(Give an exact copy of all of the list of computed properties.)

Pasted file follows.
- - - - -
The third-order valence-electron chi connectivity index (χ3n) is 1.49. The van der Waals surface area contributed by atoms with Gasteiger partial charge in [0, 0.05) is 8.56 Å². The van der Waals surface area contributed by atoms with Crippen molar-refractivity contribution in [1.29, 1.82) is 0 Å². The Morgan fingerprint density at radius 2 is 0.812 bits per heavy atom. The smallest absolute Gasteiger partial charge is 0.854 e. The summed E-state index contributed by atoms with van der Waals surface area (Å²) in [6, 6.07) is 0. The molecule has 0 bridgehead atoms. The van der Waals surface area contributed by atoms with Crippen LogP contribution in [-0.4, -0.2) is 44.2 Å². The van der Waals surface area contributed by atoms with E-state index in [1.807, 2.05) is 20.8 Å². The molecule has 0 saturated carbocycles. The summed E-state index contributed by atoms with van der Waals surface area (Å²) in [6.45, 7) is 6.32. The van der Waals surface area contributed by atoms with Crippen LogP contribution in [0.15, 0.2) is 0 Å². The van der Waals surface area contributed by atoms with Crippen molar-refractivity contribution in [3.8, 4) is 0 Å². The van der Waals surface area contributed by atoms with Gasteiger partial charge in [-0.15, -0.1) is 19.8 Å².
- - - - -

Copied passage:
The third-order valence-electron chi connectivity index (χ3n) is 1.49. The van der Waals surface area contributed by atoms with Gasteiger partial charge in [0, 0.05) is 8.56 Å². The van der Waals surface area contributed by atoms with Crippen molar-refractivity contribution in [1.29, 1.82) is 0 Å². The Morgan fingerprint density at radius 2 is 0.812 bits per heavy atom. The smallest absolute Gasteiger partial charge is 0.854 e. The summed E-state index contributed by atoms with van der Waals surface area (Å²) in [6, 6.07) is 0. The molecule has 0 bridgehead atoms. The van der Waals surface area contributed by atoms with Crippen LogP contribution in [-0.4, -0.2) is 44.2 Å². The van der Waals surface area contributed by atoms with E-state index in [1.807, 2.05) is 20.8 Å². The molecule has 0 saturated carbocycles. The summed E-state index contributed by atoms with van der Waals surface area (Å²) in [6.45, 7) is 6.32. The van der Waals surface area contributed by atoms with Crippen LogP contribution in [0.15, 0.2) is 0 Å². The van der Waals surface area contributed by atoms with Crippen molar-refractivity contribution in [3.8, 4) is 0 Å². The van der Waals surface area contributed by atoms with Gasteiger partial charge in [-0.15, -0.1) is 19.8 Å².